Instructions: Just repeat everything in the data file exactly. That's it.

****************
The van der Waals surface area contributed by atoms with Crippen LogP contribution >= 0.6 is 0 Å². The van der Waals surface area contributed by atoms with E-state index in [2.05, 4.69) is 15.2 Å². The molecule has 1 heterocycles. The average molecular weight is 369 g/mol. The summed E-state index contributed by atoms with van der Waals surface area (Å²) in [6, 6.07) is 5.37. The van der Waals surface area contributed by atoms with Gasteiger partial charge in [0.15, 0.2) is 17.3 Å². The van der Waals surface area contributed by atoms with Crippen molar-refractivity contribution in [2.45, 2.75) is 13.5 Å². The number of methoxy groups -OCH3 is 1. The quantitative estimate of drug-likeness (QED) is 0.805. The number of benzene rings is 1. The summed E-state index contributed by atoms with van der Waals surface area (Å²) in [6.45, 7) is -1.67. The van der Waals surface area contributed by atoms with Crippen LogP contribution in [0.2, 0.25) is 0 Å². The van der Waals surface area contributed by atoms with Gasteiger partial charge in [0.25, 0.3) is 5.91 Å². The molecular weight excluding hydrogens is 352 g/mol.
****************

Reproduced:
The van der Waals surface area contributed by atoms with Crippen LogP contribution >= 0.6 is 0 Å². The van der Waals surface area contributed by atoms with E-state index in [2.05, 4.69) is 15.2 Å². The molecule has 1 heterocycles. The average molecular weight is 369 g/mol. The summed E-state index contributed by atoms with van der Waals surface area (Å²) in [6, 6.07) is 5.37. The van der Waals surface area contributed by atoms with Gasteiger partial charge in [0.15, 0.2) is 17.3 Å². The van der Waals surface area contributed by atoms with Crippen molar-refractivity contribution in [2.45, 2.75) is 13.5 Å². The number of methoxy groups -OCH3 is 1. The quantitative estimate of drug-likeness (QED) is 0.805. The number of benzene rings is 1. The summed E-state index contributed by atoms with van der Waals surface area (Å²) in [6.45, 7) is -1.67. The van der Waals surface area contributed by atoms with Crippen LogP contribution in [0.2, 0.25) is 0 Å². The van der Waals surface area contributed by atoms with Gasteiger partial charge in [0.25, 0.3) is 5.91 Å². The molecular weight excluding hydrogens is 352 g/mol.